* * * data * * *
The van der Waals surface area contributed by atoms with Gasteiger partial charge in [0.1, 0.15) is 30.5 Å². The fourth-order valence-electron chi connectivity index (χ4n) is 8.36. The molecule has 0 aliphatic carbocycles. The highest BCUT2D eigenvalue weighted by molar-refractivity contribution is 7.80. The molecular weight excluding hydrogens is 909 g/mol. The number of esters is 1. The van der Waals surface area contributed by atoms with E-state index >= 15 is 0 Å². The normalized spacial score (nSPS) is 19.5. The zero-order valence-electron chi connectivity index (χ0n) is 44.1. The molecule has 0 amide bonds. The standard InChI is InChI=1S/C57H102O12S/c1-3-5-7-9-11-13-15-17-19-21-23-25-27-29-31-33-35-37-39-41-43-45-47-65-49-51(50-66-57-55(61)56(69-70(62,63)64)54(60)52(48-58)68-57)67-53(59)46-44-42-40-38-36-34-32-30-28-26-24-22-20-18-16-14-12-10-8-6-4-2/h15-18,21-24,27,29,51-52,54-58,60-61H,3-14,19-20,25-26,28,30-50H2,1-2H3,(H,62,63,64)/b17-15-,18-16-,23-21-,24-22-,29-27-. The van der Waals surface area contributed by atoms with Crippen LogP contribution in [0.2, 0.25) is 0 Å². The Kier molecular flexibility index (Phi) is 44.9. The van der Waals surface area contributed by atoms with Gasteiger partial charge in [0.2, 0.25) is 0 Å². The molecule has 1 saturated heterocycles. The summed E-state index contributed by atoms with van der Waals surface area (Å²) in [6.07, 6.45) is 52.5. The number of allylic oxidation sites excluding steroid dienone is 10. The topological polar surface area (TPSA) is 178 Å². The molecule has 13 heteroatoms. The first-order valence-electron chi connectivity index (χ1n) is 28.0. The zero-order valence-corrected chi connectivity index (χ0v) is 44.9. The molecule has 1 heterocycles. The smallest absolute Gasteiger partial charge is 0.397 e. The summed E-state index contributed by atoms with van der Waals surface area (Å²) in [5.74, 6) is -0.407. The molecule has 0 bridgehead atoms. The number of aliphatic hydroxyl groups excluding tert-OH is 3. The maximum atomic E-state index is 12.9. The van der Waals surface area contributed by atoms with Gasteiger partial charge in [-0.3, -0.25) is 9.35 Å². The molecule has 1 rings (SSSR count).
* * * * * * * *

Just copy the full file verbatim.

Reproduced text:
The van der Waals surface area contributed by atoms with Gasteiger partial charge in [0.1, 0.15) is 30.5 Å². The fourth-order valence-electron chi connectivity index (χ4n) is 8.36. The molecule has 0 aliphatic carbocycles. The highest BCUT2D eigenvalue weighted by molar-refractivity contribution is 7.80. The molecular weight excluding hydrogens is 909 g/mol. The number of esters is 1. The van der Waals surface area contributed by atoms with E-state index >= 15 is 0 Å². The normalized spacial score (nSPS) is 19.5. The zero-order valence-electron chi connectivity index (χ0n) is 44.1. The molecule has 0 amide bonds. The standard InChI is InChI=1S/C57H102O12S/c1-3-5-7-9-11-13-15-17-19-21-23-25-27-29-31-33-35-37-39-41-43-45-47-65-49-51(50-66-57-55(61)56(69-70(62,63)64)54(60)52(48-58)68-57)67-53(59)46-44-42-40-38-36-34-32-30-28-26-24-22-20-18-16-14-12-10-8-6-4-2/h15-18,21-24,27,29,51-52,54-58,60-61H,3-14,19-20,25-26,28,30-50H2,1-2H3,(H,62,63,64)/b17-15-,18-16-,23-21-,24-22-,29-27-. The van der Waals surface area contributed by atoms with Crippen LogP contribution in [0.2, 0.25) is 0 Å². The Kier molecular flexibility index (Phi) is 44.9. The van der Waals surface area contributed by atoms with Gasteiger partial charge in [0.2, 0.25) is 0 Å². The molecule has 1 saturated heterocycles. The summed E-state index contributed by atoms with van der Waals surface area (Å²) in [6.07, 6.45) is 52.5. The number of allylic oxidation sites excluding steroid dienone is 10. The topological polar surface area (TPSA) is 178 Å². The molecule has 13 heteroatoms. The first-order valence-electron chi connectivity index (χ1n) is 28.0. The zero-order valence-corrected chi connectivity index (χ0v) is 44.9. The molecule has 1 heterocycles. The smallest absolute Gasteiger partial charge is 0.397 e. The summed E-state index contributed by atoms with van der Waals surface area (Å²) in [5.74, 6) is -0.407. The molecule has 0 bridgehead atoms. The number of aliphatic hydroxyl groups excluding tert-OH is 3. The maximum atomic E-state index is 12.9. The van der Waals surface area contributed by atoms with Gasteiger partial charge in [-0.3, -0.25) is 9.35 Å². The molecule has 1 rings (SSSR count).